Achieving the Biden Administration’s goal of cutting floating offshore wind development costs by 70% will require advanced manufacturing and materials science, agency leaders said during a Wednesday afternoon roundtable at the Department of Energy’s Floating Offshore Wind Summit.
Marine environments create harsh conditions that call for more durable materials such as advanced composites, said Susan Margulies, who heads the Directorate for Engineering at the National Science Foundation. The NSF recently launched a call for proposals for research initiatives that could lead to the discovery of new materials.
Manufacturing these materials, as well as other needed components, will present another key challenge, Margulies said. “Rather than constrain innovation to the manufacturing we have today, we should explore the frontiers of manufacturing itself.”
Developing floating offshore wind in the U.S. could open new opportunities for areas of fundamental scientific research such as materials, speakers at the Wednesday afternoon roundtable on research and development activities agreed.
To cut floating offshore wind costs, DOE Office of Energy Assistant Secretary Gene Rodrigues said the U.S. will need research and demonstration projects in a number of areas — particularly materials science, but also component design, better planning approaches, and new tools for grid communications, controls and security.
“The need to make advancements relies on advances in fundamental science,” said Asefaw Berhe, director of the Office of Science within the DOE.
To that end, the Office of Science has made recent financial awards to projects studying advanced composites for the manufacturing of wind turbines, and building artificial intelligence systems to help identify materials that might improve the performance and efficiency of wind turbines. Panelists said new materials are necessary to improve the durability of floating offshore wind turbines, to reduce their structural weight, and to reduce the carbon footprint associated with building them.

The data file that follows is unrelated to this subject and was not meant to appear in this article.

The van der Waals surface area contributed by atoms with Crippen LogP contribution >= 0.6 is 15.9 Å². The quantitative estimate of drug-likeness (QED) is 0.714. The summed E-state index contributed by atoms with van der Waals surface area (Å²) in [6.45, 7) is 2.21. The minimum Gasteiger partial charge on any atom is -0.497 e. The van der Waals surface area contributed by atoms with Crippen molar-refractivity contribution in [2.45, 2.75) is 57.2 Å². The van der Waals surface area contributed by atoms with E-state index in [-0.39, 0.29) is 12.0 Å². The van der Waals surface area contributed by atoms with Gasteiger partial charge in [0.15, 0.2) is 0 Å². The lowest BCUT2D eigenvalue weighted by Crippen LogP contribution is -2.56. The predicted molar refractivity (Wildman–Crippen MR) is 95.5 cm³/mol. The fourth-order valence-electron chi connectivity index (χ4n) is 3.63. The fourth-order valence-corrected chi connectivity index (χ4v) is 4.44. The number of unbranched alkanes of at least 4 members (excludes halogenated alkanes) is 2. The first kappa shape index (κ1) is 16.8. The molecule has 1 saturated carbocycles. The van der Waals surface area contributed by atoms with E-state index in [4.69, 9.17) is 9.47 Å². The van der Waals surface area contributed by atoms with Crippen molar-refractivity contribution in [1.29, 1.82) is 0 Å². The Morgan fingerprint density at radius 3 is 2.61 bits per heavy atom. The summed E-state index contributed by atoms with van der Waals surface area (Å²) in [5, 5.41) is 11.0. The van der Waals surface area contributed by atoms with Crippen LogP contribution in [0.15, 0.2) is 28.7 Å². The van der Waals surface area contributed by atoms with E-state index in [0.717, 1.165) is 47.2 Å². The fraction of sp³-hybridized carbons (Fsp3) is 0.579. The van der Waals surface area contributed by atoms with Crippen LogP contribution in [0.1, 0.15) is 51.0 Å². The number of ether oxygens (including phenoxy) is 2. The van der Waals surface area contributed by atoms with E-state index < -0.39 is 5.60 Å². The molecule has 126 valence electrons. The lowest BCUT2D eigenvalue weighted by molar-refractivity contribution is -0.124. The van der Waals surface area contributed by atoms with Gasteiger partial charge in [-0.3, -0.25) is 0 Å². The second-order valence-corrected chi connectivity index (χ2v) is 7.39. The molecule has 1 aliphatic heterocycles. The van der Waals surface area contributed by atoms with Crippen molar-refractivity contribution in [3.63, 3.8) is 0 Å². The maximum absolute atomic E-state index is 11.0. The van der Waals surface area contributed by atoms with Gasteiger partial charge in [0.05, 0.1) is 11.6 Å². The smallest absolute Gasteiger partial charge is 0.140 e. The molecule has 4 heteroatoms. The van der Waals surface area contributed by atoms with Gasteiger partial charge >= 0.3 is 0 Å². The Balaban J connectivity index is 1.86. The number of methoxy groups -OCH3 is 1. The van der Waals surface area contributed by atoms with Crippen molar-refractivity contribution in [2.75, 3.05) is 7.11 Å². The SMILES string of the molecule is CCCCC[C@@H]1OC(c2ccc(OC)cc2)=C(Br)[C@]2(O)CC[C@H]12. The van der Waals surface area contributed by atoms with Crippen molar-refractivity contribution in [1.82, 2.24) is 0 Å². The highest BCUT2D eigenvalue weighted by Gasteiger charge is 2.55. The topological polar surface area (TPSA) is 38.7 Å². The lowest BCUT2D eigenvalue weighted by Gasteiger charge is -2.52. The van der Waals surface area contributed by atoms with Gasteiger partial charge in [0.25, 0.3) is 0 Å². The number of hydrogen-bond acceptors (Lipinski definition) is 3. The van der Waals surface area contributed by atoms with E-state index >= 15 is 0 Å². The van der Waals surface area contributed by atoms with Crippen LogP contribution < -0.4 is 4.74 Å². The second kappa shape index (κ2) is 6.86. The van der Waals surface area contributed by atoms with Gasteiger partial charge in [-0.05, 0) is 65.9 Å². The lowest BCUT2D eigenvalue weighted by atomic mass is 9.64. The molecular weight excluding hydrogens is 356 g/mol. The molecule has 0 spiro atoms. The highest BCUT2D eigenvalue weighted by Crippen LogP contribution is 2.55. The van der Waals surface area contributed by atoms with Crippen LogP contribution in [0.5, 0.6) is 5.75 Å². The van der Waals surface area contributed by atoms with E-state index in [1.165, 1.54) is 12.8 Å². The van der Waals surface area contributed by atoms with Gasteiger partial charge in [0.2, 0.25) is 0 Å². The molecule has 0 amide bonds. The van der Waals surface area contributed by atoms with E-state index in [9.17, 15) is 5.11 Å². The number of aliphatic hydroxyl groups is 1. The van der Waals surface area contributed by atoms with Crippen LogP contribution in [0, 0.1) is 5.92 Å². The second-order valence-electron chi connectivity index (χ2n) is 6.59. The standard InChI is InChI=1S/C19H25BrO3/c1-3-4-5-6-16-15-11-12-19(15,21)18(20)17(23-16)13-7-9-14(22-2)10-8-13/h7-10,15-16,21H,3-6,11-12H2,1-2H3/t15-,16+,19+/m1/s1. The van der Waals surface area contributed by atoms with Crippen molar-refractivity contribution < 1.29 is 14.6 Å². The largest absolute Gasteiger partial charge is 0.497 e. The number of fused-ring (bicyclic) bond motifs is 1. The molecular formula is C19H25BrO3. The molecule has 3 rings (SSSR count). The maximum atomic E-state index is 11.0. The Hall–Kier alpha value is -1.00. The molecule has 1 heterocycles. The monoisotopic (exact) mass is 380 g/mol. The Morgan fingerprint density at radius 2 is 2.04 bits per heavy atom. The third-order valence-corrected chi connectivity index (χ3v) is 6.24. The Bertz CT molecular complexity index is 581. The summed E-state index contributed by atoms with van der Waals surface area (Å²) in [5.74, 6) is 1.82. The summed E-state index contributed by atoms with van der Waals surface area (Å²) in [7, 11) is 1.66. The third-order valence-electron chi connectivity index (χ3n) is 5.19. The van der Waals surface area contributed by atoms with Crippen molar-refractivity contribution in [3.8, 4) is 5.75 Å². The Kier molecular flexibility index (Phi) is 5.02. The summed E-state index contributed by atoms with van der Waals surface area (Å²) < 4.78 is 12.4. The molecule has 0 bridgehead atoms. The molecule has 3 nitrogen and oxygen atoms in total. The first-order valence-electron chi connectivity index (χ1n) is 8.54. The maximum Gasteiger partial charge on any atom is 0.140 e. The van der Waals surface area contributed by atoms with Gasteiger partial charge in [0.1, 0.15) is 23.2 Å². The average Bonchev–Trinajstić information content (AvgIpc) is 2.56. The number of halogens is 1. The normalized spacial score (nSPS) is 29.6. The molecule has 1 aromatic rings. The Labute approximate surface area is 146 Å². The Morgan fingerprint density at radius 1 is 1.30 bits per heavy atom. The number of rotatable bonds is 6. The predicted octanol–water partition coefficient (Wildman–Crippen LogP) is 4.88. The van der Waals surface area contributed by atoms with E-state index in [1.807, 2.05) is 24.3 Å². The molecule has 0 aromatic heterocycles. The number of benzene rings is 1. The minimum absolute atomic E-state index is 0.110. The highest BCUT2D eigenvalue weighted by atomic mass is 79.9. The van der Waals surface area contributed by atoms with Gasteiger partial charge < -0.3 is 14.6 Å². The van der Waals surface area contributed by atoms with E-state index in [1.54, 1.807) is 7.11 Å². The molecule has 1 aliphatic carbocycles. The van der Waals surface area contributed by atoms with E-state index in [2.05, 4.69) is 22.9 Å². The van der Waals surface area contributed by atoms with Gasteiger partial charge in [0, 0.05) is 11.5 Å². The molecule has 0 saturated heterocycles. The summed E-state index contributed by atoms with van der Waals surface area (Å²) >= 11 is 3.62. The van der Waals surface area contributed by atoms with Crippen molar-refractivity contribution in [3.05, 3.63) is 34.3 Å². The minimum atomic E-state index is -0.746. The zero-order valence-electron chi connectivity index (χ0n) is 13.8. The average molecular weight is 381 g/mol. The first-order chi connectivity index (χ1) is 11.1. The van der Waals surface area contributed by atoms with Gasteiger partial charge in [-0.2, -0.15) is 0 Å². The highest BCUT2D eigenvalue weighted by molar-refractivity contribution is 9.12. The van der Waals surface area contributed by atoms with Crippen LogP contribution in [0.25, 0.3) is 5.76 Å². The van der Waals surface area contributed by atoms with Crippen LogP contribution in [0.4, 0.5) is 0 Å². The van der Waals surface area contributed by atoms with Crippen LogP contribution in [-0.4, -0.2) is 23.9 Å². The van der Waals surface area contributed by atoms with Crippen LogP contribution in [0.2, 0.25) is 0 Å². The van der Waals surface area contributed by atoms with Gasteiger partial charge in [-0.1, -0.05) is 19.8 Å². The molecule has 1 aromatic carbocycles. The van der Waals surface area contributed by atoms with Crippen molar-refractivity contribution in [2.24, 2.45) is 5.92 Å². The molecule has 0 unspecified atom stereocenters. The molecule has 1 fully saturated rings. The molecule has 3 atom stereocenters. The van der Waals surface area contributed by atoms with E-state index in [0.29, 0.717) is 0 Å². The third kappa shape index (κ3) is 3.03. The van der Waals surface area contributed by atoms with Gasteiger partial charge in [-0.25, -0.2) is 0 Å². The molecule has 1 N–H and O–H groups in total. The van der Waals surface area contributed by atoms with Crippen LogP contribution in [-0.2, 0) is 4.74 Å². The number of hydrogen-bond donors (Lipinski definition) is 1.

Those research opportunities, in turn, represent an opportunity to attract diverse young people to science as a profession, Berhe said.
Panelists also identified the potential environmental impact of floating offshore wind turbines as a key area of future research. With some foresight and planning, every offshore wind turbine could double as a research array for collecting data and studying marine ecosystems, according to Rodney Cluck, head of the environmental sciences division of the Bureau of Ocean Energy Management.
“Really, what we are looking at here is more than just a clean energy future — it’s a real opportunity that could advance our understanding of the ocean by pulling together and pooling our resources and partnering on long-term monitoring,” Cluck said. “This data would allow us as a nation to be...better stewards of our natural resources at the same time we are challenged by climate change.”